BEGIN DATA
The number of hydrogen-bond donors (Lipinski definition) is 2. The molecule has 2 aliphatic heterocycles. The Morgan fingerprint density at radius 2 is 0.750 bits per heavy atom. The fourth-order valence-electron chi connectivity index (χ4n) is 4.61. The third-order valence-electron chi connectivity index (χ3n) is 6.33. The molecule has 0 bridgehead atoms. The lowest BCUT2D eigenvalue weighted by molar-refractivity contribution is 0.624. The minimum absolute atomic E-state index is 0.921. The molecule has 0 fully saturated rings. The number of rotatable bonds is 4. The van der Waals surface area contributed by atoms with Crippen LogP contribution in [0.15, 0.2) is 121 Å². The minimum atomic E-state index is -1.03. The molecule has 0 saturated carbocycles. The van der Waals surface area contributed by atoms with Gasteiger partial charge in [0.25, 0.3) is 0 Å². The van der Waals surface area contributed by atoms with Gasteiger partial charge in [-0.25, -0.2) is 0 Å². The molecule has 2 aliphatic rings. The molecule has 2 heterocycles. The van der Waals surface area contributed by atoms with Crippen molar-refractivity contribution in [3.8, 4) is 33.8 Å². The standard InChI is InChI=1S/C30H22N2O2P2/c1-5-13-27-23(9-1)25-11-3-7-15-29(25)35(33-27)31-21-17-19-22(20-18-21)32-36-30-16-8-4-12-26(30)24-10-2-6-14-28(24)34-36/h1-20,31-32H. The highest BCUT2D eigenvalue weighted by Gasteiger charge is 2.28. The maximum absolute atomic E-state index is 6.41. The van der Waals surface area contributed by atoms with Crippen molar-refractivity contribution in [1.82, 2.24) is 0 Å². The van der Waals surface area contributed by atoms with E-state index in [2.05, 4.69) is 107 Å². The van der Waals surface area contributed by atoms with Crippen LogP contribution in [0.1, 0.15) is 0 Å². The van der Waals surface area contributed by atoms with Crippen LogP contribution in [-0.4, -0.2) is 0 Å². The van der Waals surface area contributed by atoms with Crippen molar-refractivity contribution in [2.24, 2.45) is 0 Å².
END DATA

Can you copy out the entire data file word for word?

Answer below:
The number of hydrogen-bond donors (Lipinski definition) is 2. The molecule has 2 aliphatic heterocycles. The Morgan fingerprint density at radius 2 is 0.750 bits per heavy atom. The fourth-order valence-electron chi connectivity index (χ4n) is 4.61. The third-order valence-electron chi connectivity index (χ3n) is 6.33. The molecule has 0 bridgehead atoms. The lowest BCUT2D eigenvalue weighted by molar-refractivity contribution is 0.624. The minimum absolute atomic E-state index is 0.921. The molecule has 0 fully saturated rings. The number of rotatable bonds is 4. The van der Waals surface area contributed by atoms with Crippen LogP contribution in [0.15, 0.2) is 121 Å². The minimum atomic E-state index is -1.03. The molecule has 0 saturated carbocycles. The van der Waals surface area contributed by atoms with Gasteiger partial charge in [0.25, 0.3) is 0 Å². The van der Waals surface area contributed by atoms with Gasteiger partial charge in [-0.25, -0.2) is 0 Å². The molecule has 2 aliphatic rings. The molecule has 2 heterocycles. The van der Waals surface area contributed by atoms with Crippen molar-refractivity contribution in [3.8, 4) is 33.8 Å². The standard InChI is InChI=1S/C30H22N2O2P2/c1-5-13-27-23(9-1)25-11-3-7-15-29(25)35(33-27)31-21-17-19-22(20-18-21)32-36-30-16-8-4-12-26(30)24-10-2-6-14-28(24)34-36/h1-20,31-32H. The highest BCUT2D eigenvalue weighted by Gasteiger charge is 2.28. The maximum absolute atomic E-state index is 6.41. The van der Waals surface area contributed by atoms with Crippen molar-refractivity contribution in [1.82, 2.24) is 0 Å². The van der Waals surface area contributed by atoms with E-state index in [2.05, 4.69) is 107 Å². The van der Waals surface area contributed by atoms with Crippen LogP contribution in [0.1, 0.15) is 0 Å². The van der Waals surface area contributed by atoms with Crippen LogP contribution in [-0.4, -0.2) is 0 Å². The van der Waals surface area contributed by atoms with Crippen molar-refractivity contribution in [2.24, 2.45) is 0 Å².